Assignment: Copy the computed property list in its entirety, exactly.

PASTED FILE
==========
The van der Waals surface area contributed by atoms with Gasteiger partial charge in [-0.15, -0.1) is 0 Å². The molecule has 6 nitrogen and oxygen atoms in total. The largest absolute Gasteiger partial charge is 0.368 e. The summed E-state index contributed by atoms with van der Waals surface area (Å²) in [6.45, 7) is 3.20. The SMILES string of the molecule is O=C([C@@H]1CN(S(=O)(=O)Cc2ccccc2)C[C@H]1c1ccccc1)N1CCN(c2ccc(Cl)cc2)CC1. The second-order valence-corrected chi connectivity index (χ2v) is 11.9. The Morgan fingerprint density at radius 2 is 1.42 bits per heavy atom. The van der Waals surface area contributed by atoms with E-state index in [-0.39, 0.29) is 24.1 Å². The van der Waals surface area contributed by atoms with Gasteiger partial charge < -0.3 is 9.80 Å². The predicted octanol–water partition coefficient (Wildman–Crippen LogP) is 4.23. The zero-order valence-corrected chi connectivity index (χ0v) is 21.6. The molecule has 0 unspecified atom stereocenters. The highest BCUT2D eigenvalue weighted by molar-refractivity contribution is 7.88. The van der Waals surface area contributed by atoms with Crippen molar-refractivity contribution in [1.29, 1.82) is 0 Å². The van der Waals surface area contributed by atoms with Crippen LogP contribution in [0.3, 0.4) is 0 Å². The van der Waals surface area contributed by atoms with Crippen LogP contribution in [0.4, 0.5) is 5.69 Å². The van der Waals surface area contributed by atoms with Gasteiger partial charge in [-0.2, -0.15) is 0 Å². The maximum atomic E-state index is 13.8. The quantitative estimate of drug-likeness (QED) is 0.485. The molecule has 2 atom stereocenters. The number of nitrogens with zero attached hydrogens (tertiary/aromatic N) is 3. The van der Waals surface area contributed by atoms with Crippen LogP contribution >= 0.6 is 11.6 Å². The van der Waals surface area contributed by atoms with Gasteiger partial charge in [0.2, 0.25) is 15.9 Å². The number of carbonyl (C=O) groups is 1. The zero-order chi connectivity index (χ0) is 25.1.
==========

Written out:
The van der Waals surface area contributed by atoms with Gasteiger partial charge in [-0.15, -0.1) is 0 Å². The molecule has 6 nitrogen and oxygen atoms in total. The largest absolute Gasteiger partial charge is 0.368 e. The summed E-state index contributed by atoms with van der Waals surface area (Å²) in [6.45, 7) is 3.20. The SMILES string of the molecule is O=C([C@@H]1CN(S(=O)(=O)Cc2ccccc2)C[C@H]1c1ccccc1)N1CCN(c2ccc(Cl)cc2)CC1. The second-order valence-corrected chi connectivity index (χ2v) is 11.9. The Morgan fingerprint density at radius 2 is 1.42 bits per heavy atom. The van der Waals surface area contributed by atoms with E-state index in [-0.39, 0.29) is 24.1 Å². The van der Waals surface area contributed by atoms with Gasteiger partial charge < -0.3 is 9.80 Å². The predicted octanol–water partition coefficient (Wildman–Crippen LogP) is 4.23. The zero-order valence-corrected chi connectivity index (χ0v) is 21.6. The molecule has 0 unspecified atom stereocenters. The highest BCUT2D eigenvalue weighted by molar-refractivity contribution is 7.88. The van der Waals surface area contributed by atoms with Crippen molar-refractivity contribution in [1.29, 1.82) is 0 Å². The van der Waals surface area contributed by atoms with Crippen LogP contribution in [0.3, 0.4) is 0 Å². The van der Waals surface area contributed by atoms with Crippen LogP contribution in [0.4, 0.5) is 5.69 Å². The van der Waals surface area contributed by atoms with Gasteiger partial charge in [-0.2, -0.15) is 0 Å². The maximum atomic E-state index is 13.8. The quantitative estimate of drug-likeness (QED) is 0.485. The molecule has 2 atom stereocenters. The number of nitrogens with zero attached hydrogens (tertiary/aromatic N) is 3. The van der Waals surface area contributed by atoms with Crippen LogP contribution >= 0.6 is 11.6 Å². The van der Waals surface area contributed by atoms with Gasteiger partial charge in [0.2, 0.25) is 15.9 Å². The number of carbonyl (C=O) groups is 1. The zero-order chi connectivity index (χ0) is 25.1.